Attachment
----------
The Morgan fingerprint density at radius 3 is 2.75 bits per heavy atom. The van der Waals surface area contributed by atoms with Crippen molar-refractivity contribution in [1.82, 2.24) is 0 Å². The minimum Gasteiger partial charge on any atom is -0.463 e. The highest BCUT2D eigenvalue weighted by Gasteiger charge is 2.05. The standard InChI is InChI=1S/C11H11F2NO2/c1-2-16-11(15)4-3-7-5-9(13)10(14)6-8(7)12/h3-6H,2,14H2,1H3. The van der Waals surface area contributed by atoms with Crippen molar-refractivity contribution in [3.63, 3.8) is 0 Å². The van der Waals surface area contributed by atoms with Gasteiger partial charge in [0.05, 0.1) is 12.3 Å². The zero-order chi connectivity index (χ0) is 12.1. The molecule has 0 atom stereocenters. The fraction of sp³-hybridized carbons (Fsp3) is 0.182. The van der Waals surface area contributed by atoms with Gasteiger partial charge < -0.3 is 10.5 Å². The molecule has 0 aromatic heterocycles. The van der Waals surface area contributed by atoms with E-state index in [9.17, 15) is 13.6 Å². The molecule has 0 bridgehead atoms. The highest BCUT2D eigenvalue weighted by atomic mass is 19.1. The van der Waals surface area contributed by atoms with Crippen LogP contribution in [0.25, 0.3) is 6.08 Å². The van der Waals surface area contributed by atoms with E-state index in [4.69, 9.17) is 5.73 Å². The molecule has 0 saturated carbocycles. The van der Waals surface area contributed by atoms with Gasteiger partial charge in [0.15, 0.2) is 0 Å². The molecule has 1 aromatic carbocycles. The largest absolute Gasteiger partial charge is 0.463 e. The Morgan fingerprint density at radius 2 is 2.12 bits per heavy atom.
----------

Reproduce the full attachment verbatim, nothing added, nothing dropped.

The Morgan fingerprint density at radius 3 is 2.75 bits per heavy atom. The van der Waals surface area contributed by atoms with Crippen molar-refractivity contribution in [1.82, 2.24) is 0 Å². The minimum Gasteiger partial charge on any atom is -0.463 e. The highest BCUT2D eigenvalue weighted by Gasteiger charge is 2.05. The standard InChI is InChI=1S/C11H11F2NO2/c1-2-16-11(15)4-3-7-5-9(13)10(14)6-8(7)12/h3-6H,2,14H2,1H3. The van der Waals surface area contributed by atoms with Crippen molar-refractivity contribution in [3.63, 3.8) is 0 Å². The van der Waals surface area contributed by atoms with Gasteiger partial charge in [0.05, 0.1) is 12.3 Å². The zero-order chi connectivity index (χ0) is 12.1. The molecule has 0 atom stereocenters. The fraction of sp³-hybridized carbons (Fsp3) is 0.182. The van der Waals surface area contributed by atoms with Gasteiger partial charge < -0.3 is 10.5 Å². The molecule has 0 aromatic heterocycles. The van der Waals surface area contributed by atoms with E-state index in [9.17, 15) is 13.6 Å². The molecule has 0 bridgehead atoms. The highest BCUT2D eigenvalue weighted by atomic mass is 19.1. The van der Waals surface area contributed by atoms with Crippen LogP contribution in [0.25, 0.3) is 6.08 Å². The van der Waals surface area contributed by atoms with E-state index in [4.69, 9.17) is 5.73 Å². The molecule has 0 saturated carbocycles. The van der Waals surface area contributed by atoms with Gasteiger partial charge in [0.15, 0.2) is 0 Å². The molecule has 1 aromatic carbocycles. The largest absolute Gasteiger partial charge is 0.463 e. The Morgan fingerprint density at radius 2 is 2.12 bits per heavy atom.